68

250 mL

23

Apple juice, unsweetened, average

44

250 mL

30

Cranberry juice cocktail (Ocean Spray®)

68

250 mL

24

Gatorade

78

250 mL

12

Orange juice, unsweetened

50

250 mL

12

Tomato juice, canned

38

250 mL

4

BREAKFAST CEREALS AND RELATED PRODUCTS

Glycemic index

Serving size

Glycemic load

All-Bran™, average

55

30

12

Coco Pops™, average

77

30

20

Cornflakes™, average

93

30

23

Cream of Wheat™ (Nabisco)

66

250

17

Oatmeal, average

55

250

13

Instant oatmeal, average

83

250

30

Raisin Bran™ (Kellogg's)

61

30

12

Special K™ (Kellogg's)

69

30

14

GRAINS

Pearled barley, average

28

150

12

Sweet corn on the cob, average

60

150

20

White rice, average

89

150

43

Quick cooking white basmati rice

67

150

28

Brown rice, average

50

150

16

Converted, white rice (Uncle Ben's®)

38

150

14

Graham crackers

74

25

14

Vanilla wafers

77

25

14

Shortbread

64

25

10

Rice cakes, average

82

25

17

Rye crisps, average

64

25

11

Soda crackers

74

25

12

DAIRY PRODUCTS AND ALTERNATIVES

Glycemic index

Serving size

Glycemic load

Ice cream, regular

57

50

6

Ice cream, premium

38

50

3

Milk, full fat

41

250mL

5

Milk, skim

32

250 mL

4

Reduced-fat yogurt with fruit, average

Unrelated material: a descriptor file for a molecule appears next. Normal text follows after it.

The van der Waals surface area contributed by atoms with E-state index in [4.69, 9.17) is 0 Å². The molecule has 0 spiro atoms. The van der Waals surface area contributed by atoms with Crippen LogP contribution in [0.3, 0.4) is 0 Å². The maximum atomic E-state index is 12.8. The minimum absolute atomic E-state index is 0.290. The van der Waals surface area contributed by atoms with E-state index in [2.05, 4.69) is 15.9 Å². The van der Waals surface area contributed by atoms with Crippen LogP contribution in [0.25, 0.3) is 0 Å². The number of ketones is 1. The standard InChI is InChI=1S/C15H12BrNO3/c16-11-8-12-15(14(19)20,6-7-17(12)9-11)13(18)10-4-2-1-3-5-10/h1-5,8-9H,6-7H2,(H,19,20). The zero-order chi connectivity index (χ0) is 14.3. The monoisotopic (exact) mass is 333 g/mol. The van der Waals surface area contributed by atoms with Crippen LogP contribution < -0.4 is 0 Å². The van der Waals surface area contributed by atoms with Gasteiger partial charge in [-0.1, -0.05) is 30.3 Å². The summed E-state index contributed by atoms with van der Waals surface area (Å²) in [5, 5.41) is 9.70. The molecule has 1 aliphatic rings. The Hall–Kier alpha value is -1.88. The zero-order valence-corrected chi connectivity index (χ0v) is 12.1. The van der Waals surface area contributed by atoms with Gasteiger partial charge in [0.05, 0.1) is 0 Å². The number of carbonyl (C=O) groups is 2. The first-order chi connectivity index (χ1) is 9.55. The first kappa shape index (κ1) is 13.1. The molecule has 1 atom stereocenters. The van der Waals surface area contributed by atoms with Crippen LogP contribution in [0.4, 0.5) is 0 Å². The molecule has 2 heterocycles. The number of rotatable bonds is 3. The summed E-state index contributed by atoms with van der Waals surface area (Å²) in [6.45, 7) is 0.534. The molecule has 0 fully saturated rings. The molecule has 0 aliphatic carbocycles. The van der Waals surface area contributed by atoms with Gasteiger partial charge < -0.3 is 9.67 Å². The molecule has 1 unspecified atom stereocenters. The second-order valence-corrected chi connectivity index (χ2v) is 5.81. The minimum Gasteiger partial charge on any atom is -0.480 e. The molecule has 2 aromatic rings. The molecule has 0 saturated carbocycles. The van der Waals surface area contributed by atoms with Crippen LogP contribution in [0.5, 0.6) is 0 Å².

33

200

11

FRUITS

Glycemic index

Serving size

Glycemic load

Apple, average

39

120

6

Banana, ripe (green much lower)

62

120

16

Dates, dried (large portion)

42

60

18

Grapefruit

25

120

3

Grapes, average

59

120

11

Orange, average

40

120

4

Peach, average

42

120

5

Peach, canned in light syrup

40

120

5

Pear, average

38

120

4

Pear, canned in pear juice

43

120

5

Prunes, pitted

29

60

10

Raisins

64

60

28

Watermelon

72

120

4

BEANS AND NUTS

Glycemic index

Serving size

Glycemic load

Baked beans, average (canned higher)

40

150

6

Black beans

30

150

7

Soy beans, average

15

150

1

Cashews, salted

27

50

3

Peanuts, average

7

50

0

PASTA and NOODLES

Glycemic index

Serving size

Glycemic load

Fettucini, average

32

180

15

Macaroni, average

47

180

23

Macaroni and Cheese (Kraft)

64

180

32

Spaghetti, white, boiled, average

46

180

22

SNACK FOODS

Glycemic index

Serving size

Glycemic load

Corn chips, plain, salted, average

42

50

11

Fruit Roll-Ups®

99

30

24

M & M's®, peanut

33

30

6

Microwave popcorn, plain, average

55

20

6

Potato chips, average

51

50

12

Pretzels, oven-baked

83

30

16

Snickers Bar®

51

60

18

VEGETABLES

Glycemic index

Serving size

Glycemic load

Green peas, average

51

80

4

Carrots, average

35

80

2

Baked russet potato, average

111

150

33

Boiled white potato, average

82

150

21

Instant mashed potato, average

87

150

17

Sweet potato, average

70

150

22

Yam, average

54

150

20

MISCELLANEOUS

Glycemic index

Serving size

Glycemic load

Hummus (chickpea salad dip)

6

30

0

Chicken nuggets, frozen, reheated in microwave oven 5 min

46

100

7

Pizza, plain baked dough, served with parmesan cheese and tomato sauce

80

100

22

Pizza, Super Supreme (Pizza Hut)

36

100

9

Honey average